Road trips from Honolulu are not typical of what you’d expect on a drive elsewhere in America. Being set on the island of Oahu, which is just half the size of Rhode Island, the country’s smallest state, Honolulu doesn’t have those endless miles of open road to explore that you’d see in such road trip adventure movies like Easy Rider (1969). 

    Even though you might not cover a long distance on a road trip from Honolulu, it’s still well worth getting behind the wheel to embark on your own driving adventure – Hawaiian style. Driving to the beautiful beaches, parks and laid-back towns of the North Shore or Windward Coast, you’ll get to take in the island’s otherworldly landscapes, and have plenty of alluring sights to stop at along the way. Here are just a few suggestions on what to see and where to go on a Honolulu road trip.


    Makapu‘u Point

    Spectacular viewpoint with many scenic sights along the way

    Makapu‘u Point sits on the easternmost edge of Oahu about 20 km from Honolulu along the Kalanianaole Highway. Once you reach this lookout point, you’ll enjoy panoramic views over the ocean and across to Manana Island and Black Rock Island, and maybe even spot some whales gliding through the water. Driving to Makapu’u is a picturesque journey in itself, with Diamond Head, Koko Head, Lanai Lookout, Halona Blow Hole and Hanauma Bay among the sights along the way worth a stop if you have time to explore.

    Road trippers could easily make a day of it at Makapu’u Point, by hiking the 3-km trail to Makapu’u Lighthouse or making their way down to Makapu’u Beach Park, an idyllic white sand beach set at the base of steep black cliffs. Swimming is hazardous here but it’s a fine spot for a picnic, with BBQ grills on-site as well.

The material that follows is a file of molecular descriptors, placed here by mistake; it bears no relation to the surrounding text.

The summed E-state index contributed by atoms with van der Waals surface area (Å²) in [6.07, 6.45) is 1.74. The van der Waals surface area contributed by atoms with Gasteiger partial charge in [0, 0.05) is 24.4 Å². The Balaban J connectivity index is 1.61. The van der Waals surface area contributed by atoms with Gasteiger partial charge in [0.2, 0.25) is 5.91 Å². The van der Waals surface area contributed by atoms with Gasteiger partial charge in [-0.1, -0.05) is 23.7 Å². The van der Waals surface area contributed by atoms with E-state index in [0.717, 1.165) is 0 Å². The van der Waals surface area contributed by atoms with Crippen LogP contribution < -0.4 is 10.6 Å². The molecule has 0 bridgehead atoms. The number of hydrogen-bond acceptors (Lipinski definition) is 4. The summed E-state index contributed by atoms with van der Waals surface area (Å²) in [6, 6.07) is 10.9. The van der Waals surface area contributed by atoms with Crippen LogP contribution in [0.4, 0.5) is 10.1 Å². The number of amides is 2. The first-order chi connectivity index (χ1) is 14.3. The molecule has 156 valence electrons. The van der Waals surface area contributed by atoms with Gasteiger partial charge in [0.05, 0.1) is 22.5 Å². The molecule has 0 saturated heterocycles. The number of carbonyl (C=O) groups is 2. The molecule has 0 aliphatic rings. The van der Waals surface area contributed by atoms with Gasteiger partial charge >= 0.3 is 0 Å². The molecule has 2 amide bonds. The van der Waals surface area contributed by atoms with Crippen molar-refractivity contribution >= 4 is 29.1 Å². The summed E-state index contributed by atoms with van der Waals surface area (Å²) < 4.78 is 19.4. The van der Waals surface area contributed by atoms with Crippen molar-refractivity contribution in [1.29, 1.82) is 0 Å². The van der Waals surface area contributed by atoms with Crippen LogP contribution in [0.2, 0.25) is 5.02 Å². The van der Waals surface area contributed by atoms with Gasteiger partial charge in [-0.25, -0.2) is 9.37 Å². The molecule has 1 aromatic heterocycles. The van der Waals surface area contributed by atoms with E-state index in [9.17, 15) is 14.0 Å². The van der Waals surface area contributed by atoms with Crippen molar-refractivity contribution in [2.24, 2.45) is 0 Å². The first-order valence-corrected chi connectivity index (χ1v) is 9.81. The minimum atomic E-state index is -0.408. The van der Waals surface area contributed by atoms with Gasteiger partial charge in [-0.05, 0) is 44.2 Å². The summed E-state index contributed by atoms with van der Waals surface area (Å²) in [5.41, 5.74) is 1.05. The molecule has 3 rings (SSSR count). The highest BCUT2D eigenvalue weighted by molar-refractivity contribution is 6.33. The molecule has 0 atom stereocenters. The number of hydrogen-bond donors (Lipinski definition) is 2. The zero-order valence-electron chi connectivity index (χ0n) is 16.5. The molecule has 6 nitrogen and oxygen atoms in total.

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    Former sugar plantation turned trendy small town

    Waialua takes only about an hour to reach on a drive from Honolulu, but this tiny community on the North Shore feels a world away. Once home to a sugar plantation, this town of fewer than 4,000 residents now draws in surfers and beach-loving visitors looking for good food and hip places to shop.

    Waialua Sugar Mill still stands in the centre of town, but you won’t find much sugar here aside from that served with coffee and tea at the Waialua Coffee & Chocolate shop. Come on a Saturday to check out the weekly farmers’ market at the old mill. If you want to keep exploring the area around Waialua, there are several lovely beaches just a short drive away, including the secluded Polo Beach and Mokuleia Beach Park, a great spot to watch kitesurfing action.



    Quaint North Shore town close to big wave surfing action

    Haleiwa on the North Shore of Oahu is a town that’s small in size but big in character and local colour. Life here revolves around surfing, with several surf shops and beachy-styled eateries catering to a surfing crowd. Surfers and non-surfers alike love to fuel up on the town’s famous huli huli chicken or shrimp that’s grilled and sold from local food trucks, or cooling down with a shaved ice treat from Matsumoto’s. Haleiwa is also a great spot to browse for unique local arts and crafts at the galleries and shops scattered around the town.

    Haleiwa sits about 50 km northwest from Honolulu. If you drive there on the Kamehameha Highway you could make a stop on the way at the Dole Plantation, a popular place for visitors with a train tour and maze on-site and – you guessed it – many pineapples and pineapple-themed gifts to buy.